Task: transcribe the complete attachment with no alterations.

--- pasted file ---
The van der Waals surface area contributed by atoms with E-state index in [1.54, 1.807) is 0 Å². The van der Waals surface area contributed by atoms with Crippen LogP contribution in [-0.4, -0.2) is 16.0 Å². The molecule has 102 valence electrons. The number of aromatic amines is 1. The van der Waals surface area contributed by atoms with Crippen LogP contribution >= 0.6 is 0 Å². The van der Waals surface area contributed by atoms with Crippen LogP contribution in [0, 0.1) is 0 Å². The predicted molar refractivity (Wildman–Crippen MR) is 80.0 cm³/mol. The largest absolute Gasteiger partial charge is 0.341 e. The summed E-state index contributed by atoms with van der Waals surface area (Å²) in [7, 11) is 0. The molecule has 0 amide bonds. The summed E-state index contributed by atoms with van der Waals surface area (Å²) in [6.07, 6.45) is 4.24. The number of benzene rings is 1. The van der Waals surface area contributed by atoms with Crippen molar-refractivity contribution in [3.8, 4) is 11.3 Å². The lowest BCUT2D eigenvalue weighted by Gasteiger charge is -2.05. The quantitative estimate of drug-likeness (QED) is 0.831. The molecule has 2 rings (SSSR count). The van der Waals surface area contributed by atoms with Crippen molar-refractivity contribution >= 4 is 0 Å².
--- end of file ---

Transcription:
The van der Waals surface area contributed by atoms with E-state index in [1.54, 1.807) is 0 Å². The van der Waals surface area contributed by atoms with Crippen LogP contribution in [-0.4, -0.2) is 16.0 Å². The molecule has 102 valence electrons. The number of aromatic amines is 1. The van der Waals surface area contributed by atoms with Crippen LogP contribution >= 0.6 is 0 Å². The van der Waals surface area contributed by atoms with Crippen LogP contribution in [0, 0.1) is 0 Å². The predicted molar refractivity (Wildman–Crippen MR) is 80.0 cm³/mol. The largest absolute Gasteiger partial charge is 0.341 e. The summed E-state index contributed by atoms with van der Waals surface area (Å²) in [7, 11) is 0. The molecule has 0 amide bonds. The summed E-state index contributed by atoms with van der Waals surface area (Å²) in [6.07, 6.45) is 4.24. The number of benzene rings is 1. The van der Waals surface area contributed by atoms with Crippen molar-refractivity contribution in [3.8, 4) is 11.3 Å². The lowest BCUT2D eigenvalue weighted by Gasteiger charge is -2.05. The quantitative estimate of drug-likeness (QED) is 0.831. The molecule has 2 rings (SSSR count). The van der Waals surface area contributed by atoms with Crippen molar-refractivity contribution >= 4 is 0 Å².